Earlier this month, the Federal Trade Commission (FTC) issued a proposed rule that would effectively ban all non-competes with employees and other workers. If adopted “as is,” the Proposed Rule would force many companies to change their practices and procedures around protecting trade secrets and other competitively sensitive information. However, there remains a great deal of uncertainty regarding when a final rule will take effect and how broadly it will apply.
Even with that uncertainty, the Proposed Rule is a major change and its implementation would represent a significant departure from current law in many states.
The Proposed Rule
In its current form, the Proposed Rule would eliminate nearly all post-employment non-compete restrictions. Key aspects the Proposed Rule include:
- Defines non-compete clauses broadly to include any contractual term between an employer and a worker "that prevents the worker from seeking or accepting employment with a person, or operating a business, after the conclusion of the worker's employment with the employer."
- Treats all workers the same and specifically does not distinguish between low-wage and highly compensated employees or contain exceptions for employees with access to trade secrets or other competitively sensitive information.
- Applies not just to employees but to all types of workers, including independent contractors, externs, interns, volunteers, apprentices, and sole proprietors who provide a service to a client or customer.
The FTC's commentary to the Proposed Rule indicates that other types of agreements may be considered "de facto non-competes," and thus would be prohibited, if they have "the effect of prohibiting [a] worker from seeking or accepting work with a person or operating a business after the conclusion of the worker's employment with the employer."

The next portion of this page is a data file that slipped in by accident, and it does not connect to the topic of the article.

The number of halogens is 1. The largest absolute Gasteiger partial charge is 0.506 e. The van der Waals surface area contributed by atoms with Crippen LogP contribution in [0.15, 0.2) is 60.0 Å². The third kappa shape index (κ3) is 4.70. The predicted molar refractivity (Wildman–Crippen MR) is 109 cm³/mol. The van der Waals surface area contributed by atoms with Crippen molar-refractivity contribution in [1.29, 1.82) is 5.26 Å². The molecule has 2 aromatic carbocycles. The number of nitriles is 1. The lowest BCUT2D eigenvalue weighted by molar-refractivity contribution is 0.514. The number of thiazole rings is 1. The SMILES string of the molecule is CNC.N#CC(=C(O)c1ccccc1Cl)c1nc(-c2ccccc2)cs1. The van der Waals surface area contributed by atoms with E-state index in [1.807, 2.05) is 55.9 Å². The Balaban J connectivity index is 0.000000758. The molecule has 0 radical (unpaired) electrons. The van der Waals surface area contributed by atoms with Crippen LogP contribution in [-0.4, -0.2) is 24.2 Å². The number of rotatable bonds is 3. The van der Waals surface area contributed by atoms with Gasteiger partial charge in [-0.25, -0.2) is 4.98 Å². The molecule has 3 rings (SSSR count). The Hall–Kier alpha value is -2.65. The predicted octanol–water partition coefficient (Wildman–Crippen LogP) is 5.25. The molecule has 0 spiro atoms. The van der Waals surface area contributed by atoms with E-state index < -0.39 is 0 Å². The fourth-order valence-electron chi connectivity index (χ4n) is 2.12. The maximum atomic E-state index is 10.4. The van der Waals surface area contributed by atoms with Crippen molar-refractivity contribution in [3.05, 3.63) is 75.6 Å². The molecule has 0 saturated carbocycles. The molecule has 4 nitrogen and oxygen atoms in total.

The Proposed Rule would require employers to rescind any non-competes entered into prior to the rule's effective date by providing notice via individualized communication to any workers already subject to non-compete restrictions. The Proposed Rule contains model notice language and provides for a safe harbor for employers that provide notice of rescission in accordance with the model.
A 60-day public comment period on the Proposed Rule will end March 10. Following the public comment period, it is expected that the FTC will publish a final rule which would take effect 180 days after publication. Legal challenges are expected once a final rule is published, particularly if the final rule significantly resembles the Proposed Rule.
Johnson & Bell’s Employment group continues to monitor this development. If you have any questions about this issue, please contact Christopher J. Carlos, Caroline K. Vickrey or Michael R. Sherer.